Use this URL to cite or link to this record in EThOS: https://ethos.bl.uk/OrderDetails.do?uin=uk.bl.ethos.742439
Title: Research and Health Care provision with trafficked populations : understanding ethical complexities and mitigation strategies
Author: Doherty, Shannon
ISNI:       0000 0004 7229 1652
Awarding Body: Anglia Ruskin University
Current Institution: Anglia Ruskin University
Date of Award: 2017
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Abstract:
Dangerous migration pathways, such as human trafficking, increase as legal options for migration become scarce. Human trafficking carries high risk of negative health outcomes for those exploited and research is vital to understand risks and outcomes to inform public health responses. Currently, there is no ethics guidance for health research/provision with trafficked populations. The aim of this thesis was to understand ethical complexities and mitigation strategies involved in research and health care provision with trafficked populations. The objectives of this thesis were 1) conduct a systematic review of associated health consequences of human trafficking, 2) conduct a qualitative review of ethical complexities inherent in human trafficking research, 3) utilize data collected from fifteen in-depth interviews with researchers (9) and health care providers (6) to investigate identification and interpretation of ethical challenges, and 4) make recommendations regarding application of findings to future research. Constructivism was used to reconstruct identification and interpretation of ethical challenges from the viewpoint of researchers and health care providers. Qualitative Content Analysis was used for analysis. Six main categories of themes emerged from conducted interviews: evidence generation, equality and fairness, research procedures, autonomy, harmful practice, and environment. Emergent themes were temporally bound to stages of research and health care provision. An architectural blueprint of a house was used to visualize the research process and health care interactions. Health research with trafficked populations carries multiple ethical challenges at all stages of research and health care provision. Human trafficking is a complex phenomenon influenced by multiple external factors that complicate ethical challenges. Understanding how researchers and health care providers identify and interpret ethical challenges, along with examples of mitigation strategies will allow health research to be conducted to a high ethical standard, and enable development of a valid and reliable evidence base that can inform needed public health responses.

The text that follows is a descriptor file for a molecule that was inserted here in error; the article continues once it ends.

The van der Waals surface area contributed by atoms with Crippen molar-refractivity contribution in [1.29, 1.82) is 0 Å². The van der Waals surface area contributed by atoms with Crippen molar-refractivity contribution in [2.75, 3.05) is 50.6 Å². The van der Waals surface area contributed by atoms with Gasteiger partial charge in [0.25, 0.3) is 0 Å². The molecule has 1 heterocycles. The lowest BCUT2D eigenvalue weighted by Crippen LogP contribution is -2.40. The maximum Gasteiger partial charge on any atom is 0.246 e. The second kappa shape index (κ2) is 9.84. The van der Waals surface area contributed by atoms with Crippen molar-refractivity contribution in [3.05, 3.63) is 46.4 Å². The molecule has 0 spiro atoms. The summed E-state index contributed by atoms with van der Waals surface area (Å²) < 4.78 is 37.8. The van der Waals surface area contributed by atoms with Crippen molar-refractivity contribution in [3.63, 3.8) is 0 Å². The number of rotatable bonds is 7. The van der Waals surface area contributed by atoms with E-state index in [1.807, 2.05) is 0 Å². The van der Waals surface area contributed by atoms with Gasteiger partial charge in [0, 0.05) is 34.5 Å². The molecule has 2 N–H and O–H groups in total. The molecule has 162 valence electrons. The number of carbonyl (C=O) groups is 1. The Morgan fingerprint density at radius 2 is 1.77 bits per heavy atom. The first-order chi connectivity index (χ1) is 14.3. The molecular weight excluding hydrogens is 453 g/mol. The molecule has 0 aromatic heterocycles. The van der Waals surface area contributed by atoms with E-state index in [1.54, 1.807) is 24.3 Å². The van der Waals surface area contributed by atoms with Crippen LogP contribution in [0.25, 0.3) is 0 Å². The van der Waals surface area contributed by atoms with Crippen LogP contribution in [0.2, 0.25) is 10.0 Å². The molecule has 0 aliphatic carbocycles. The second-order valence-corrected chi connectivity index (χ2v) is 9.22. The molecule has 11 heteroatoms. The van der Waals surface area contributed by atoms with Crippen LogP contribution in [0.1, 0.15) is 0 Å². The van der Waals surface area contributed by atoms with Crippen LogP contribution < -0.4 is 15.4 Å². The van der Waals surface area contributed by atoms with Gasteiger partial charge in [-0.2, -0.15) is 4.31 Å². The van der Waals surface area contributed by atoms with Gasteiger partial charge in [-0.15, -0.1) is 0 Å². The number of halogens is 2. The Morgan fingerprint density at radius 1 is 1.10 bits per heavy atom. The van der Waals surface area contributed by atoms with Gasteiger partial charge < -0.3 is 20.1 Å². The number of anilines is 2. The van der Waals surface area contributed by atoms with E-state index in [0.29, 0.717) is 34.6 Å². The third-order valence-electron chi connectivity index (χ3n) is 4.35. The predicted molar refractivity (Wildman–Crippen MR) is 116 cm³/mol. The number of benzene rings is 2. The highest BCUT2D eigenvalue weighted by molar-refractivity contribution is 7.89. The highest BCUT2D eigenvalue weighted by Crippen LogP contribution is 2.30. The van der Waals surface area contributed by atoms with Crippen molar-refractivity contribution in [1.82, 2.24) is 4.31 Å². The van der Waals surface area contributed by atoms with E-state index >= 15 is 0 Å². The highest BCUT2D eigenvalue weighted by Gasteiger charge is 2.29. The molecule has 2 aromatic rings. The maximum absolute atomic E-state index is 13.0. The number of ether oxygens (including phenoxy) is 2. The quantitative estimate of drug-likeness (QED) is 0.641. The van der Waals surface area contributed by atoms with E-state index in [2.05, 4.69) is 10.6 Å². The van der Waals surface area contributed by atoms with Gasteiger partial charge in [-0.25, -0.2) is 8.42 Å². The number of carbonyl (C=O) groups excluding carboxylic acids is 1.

Supervisor: Not available Sponsor: Not available
Qualification Name: Thesis (Ph.D.) Qualification Level: Doctoral
EThOS ID: uk.bl.ethos.742439  DOI: Not available
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